This summer, between chasing around my kiddos, going to numerous doctor's appointments, and continuing with regular faculty work, I've have the privilege to write on one of my favorite topics: theology of the Lord's Supper. I've published some articles and chapters on the subject in the past. And I'm working on a book on the Lord's Supper and the gospel for Eerdmans press: exploring the way in which a renewed theology and practice of the Lord's Supper can move congregations into a deeper embrace of the gospel of Jesus Christ. While working on the book, I agreed to write a chapter in a wonderful new book of essays: Christian Dogmatics: Reformed Theology for the Church Catholic, edited by Michael Allen and Scott Swain. It was recently released by Baker Academic press. I'm honored to join Kevin Vanhoozer, the late John Webster, and other stellar theologians in this volume. In my own chapter, I...

I've been reflecting a lot on lament and racism, particularly in light of the current events that have plagued this country. We live in an age animated by social media -- social media which generates and spreads outrage and anger at extraordinary speeds. Exasperating our already polarized society, social media creates echo-chambers and demonizes any missteps of the “enemy” ideology. This polarized society has far reaches which have spread broadly, even in our public personas. For Christians, there is good can come from this, as it can awaken us from our slumber, reminding us that we live in the “already, but not yet.” Be it outrage that stems from the Planned Parenthood videos or the racism protested by Black Lives Matter, our world is filled with open wounds of sin and injustice. In a recent article I wrote for Relevant Magazine, I explore how within our 'twitter-world' learning how to lament "opens up a...

In January, I participated in a conversation with Chris C. J. Kingdom Grier, Mark Charles, and Mary Hulst about lament, cancer, and cancerous racism at the Calvin Symposium on Worship in Grand Rapids, MI. The Calvin Institute of Christian Worship collected our remarks from the panel and our written responses all in one place and I am grateful to share a part of this conversation here: "Nobody knows the trouble I've seen, Nobody knows but Jesus, Nobody knows the trouble I've seen, Glory, hallelujah! Like the psalmist, the singer of this African American spiritual comes before the Lord and readily names the open wound of grief. “Nobody knows” expresses the gathered people’s alienating and unspeakable grief and anger over injustice—of a husband whose wife and children were sold away in slavery, of governments that repeatedly fail in promises that guarantee the freedom of black Americans, of yet another black youth killed by police brutality. And yet, Christ...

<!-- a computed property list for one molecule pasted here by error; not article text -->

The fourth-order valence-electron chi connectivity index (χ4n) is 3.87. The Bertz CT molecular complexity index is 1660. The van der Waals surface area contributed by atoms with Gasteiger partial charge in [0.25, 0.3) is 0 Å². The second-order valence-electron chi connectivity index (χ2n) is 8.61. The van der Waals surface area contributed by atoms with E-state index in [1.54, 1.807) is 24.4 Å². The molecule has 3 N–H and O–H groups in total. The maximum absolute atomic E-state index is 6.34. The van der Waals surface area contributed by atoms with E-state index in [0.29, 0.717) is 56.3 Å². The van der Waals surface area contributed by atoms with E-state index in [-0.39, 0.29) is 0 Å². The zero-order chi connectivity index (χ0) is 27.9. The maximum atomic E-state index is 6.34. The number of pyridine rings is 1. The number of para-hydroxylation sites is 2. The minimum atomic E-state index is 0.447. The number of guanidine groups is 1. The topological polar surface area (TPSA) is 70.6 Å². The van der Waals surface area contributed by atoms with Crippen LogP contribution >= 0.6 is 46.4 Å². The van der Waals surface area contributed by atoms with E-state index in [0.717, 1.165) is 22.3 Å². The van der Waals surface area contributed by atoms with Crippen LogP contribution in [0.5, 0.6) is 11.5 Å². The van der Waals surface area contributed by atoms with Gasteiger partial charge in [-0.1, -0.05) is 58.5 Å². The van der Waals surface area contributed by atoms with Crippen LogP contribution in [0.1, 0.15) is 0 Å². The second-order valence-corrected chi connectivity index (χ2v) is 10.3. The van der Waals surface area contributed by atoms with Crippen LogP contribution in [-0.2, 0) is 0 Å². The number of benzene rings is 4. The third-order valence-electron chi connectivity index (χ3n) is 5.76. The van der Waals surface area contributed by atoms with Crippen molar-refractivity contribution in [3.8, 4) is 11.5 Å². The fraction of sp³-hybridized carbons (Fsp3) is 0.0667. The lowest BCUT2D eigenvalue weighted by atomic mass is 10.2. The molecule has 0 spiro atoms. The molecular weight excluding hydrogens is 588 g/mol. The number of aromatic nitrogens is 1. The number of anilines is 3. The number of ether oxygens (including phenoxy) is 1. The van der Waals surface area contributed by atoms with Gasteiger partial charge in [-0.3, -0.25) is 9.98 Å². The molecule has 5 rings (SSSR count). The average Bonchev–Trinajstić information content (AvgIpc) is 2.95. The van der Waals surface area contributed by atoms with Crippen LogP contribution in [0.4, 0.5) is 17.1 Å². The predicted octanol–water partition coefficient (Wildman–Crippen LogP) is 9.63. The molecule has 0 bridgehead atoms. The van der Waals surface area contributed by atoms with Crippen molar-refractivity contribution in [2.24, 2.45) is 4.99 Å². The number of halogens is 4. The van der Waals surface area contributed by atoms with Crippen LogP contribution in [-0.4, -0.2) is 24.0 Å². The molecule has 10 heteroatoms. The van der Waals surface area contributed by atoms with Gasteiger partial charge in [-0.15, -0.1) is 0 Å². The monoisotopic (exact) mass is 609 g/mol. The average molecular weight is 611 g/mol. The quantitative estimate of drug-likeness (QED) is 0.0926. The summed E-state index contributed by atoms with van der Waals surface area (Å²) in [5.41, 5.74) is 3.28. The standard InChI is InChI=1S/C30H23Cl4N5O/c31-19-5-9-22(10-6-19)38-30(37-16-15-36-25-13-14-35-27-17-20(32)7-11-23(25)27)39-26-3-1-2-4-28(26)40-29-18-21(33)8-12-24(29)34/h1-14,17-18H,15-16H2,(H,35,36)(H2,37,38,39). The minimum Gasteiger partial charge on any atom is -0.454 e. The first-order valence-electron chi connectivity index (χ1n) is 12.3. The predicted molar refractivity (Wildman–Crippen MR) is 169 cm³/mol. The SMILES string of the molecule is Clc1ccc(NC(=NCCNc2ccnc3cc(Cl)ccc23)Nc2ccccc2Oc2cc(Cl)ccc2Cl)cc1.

Last week, Christianity Today released my review article of Paul Kalanithi's amazing book, When Breath Becomes Air. He was a Stanford neurosurgeon who was diagnosed with an incurable cancer when he was 35. In the midst of the shadow of death placed upon him, he found his life invigorated in new and profound ways. Most reviews of his book have not highlighted his faith. But when you look for it, the book portrays a renewal and rediscovery of Christian hope. From the review: "With story after story, Kalanithi shows how our ambitions to 'save the world' run up against sharp limits. Our responses to shocking pain and evil are never enough, and we are likely to lose family, vocation, and perhaps even the desire to live if we do not honestly face our creaturely limits. Yet Kalanithi goes further, pointing to the One who can face the problem of death. Though 'raised in a devout Christian...

As Christians in the modern West, we often minimize our resurrection hope when we minimize the profound loss in death. Resurrection hope is radically good news. But we miss its power when push the reality of our mortality to the sidelines. I recall a recent conversation with a pastor who serves in a church made up exclusively of persons in their 20s and 30s. He emphasized, rightly, that the Kingdom of God has come among us, and we are to be involved in the Kingdom of God now. But he realized that after several years at the church, they had never talked about death, or life after death -- it's "here and now" rather than "life after death." If that is the case, what is our "resurrection hope" besides a call to be involved in the Kingdom in the present? That is good as far as it goes. As long as one...